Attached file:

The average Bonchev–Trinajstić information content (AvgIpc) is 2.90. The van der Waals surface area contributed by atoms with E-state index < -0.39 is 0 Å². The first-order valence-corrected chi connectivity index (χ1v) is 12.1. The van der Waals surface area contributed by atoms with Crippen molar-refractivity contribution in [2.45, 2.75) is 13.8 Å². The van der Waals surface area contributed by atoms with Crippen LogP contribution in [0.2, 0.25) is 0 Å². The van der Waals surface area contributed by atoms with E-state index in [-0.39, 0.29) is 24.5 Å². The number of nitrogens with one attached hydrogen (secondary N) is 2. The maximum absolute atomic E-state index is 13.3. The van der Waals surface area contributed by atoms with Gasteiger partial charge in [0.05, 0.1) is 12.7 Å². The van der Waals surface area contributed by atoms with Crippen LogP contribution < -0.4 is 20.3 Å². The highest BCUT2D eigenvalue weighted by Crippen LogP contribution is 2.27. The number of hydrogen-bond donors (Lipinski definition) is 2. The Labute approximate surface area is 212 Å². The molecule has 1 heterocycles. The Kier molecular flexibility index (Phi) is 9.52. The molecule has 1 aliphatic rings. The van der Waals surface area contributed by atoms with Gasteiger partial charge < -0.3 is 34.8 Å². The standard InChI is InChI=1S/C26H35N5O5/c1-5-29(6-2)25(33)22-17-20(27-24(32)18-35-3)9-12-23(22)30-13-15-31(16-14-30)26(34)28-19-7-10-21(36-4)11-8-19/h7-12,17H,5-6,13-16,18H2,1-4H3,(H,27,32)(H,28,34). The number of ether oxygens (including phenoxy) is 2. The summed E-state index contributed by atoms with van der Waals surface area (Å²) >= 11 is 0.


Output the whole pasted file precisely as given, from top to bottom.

The average Bonchev–Trinajstić information content (AvgIpc) is 2.90. The van der Waals surface area contributed by atoms with E-state index < -0.39 is 0 Å². The first-order valence-corrected chi connectivity index (χ1v) is 12.1. The van der Waals surface area contributed by atoms with Crippen molar-refractivity contribution in [2.45, 2.75) is 13.8 Å². The van der Waals surface area contributed by atoms with Crippen LogP contribution in [0.2, 0.25) is 0 Å². The van der Waals surface area contributed by atoms with E-state index in [-0.39, 0.29) is 24.5 Å². The number of nitrogens with one attached hydrogen (secondary N) is 2. The maximum absolute atomic E-state index is 13.3. The van der Waals surface area contributed by atoms with Gasteiger partial charge in [0.05, 0.1) is 12.7 Å². The van der Waals surface area contributed by atoms with Crippen LogP contribution < -0.4 is 20.3 Å². The highest BCUT2D eigenvalue weighted by Crippen LogP contribution is 2.27. The number of hydrogen-bond donors (Lipinski definition) is 2. The Labute approximate surface area is 212 Å². The molecule has 1 heterocycles. The Kier molecular flexibility index (Phi) is 9.52. The molecule has 1 aliphatic rings. The van der Waals surface area contributed by atoms with Gasteiger partial charge < -0.3 is 34.8 Å². The standard InChI is InChI=1S/C26H35N5O5/c1-5-29(6-2)25(33)22-17-20(27-24(32)18-35-3)9-12-23(22)30-13-15-31(16-14-30)26(34)28-19-7-10-21(36-4)11-8-19/h7-12,17H,5-6,13-16,18H2,1-4H3,(H,27,32)(H,28,34). The number of ether oxygens (including phenoxy) is 2. The summed E-state index contributed by atoms with van der Waals surface area (Å²) >= 11 is 0.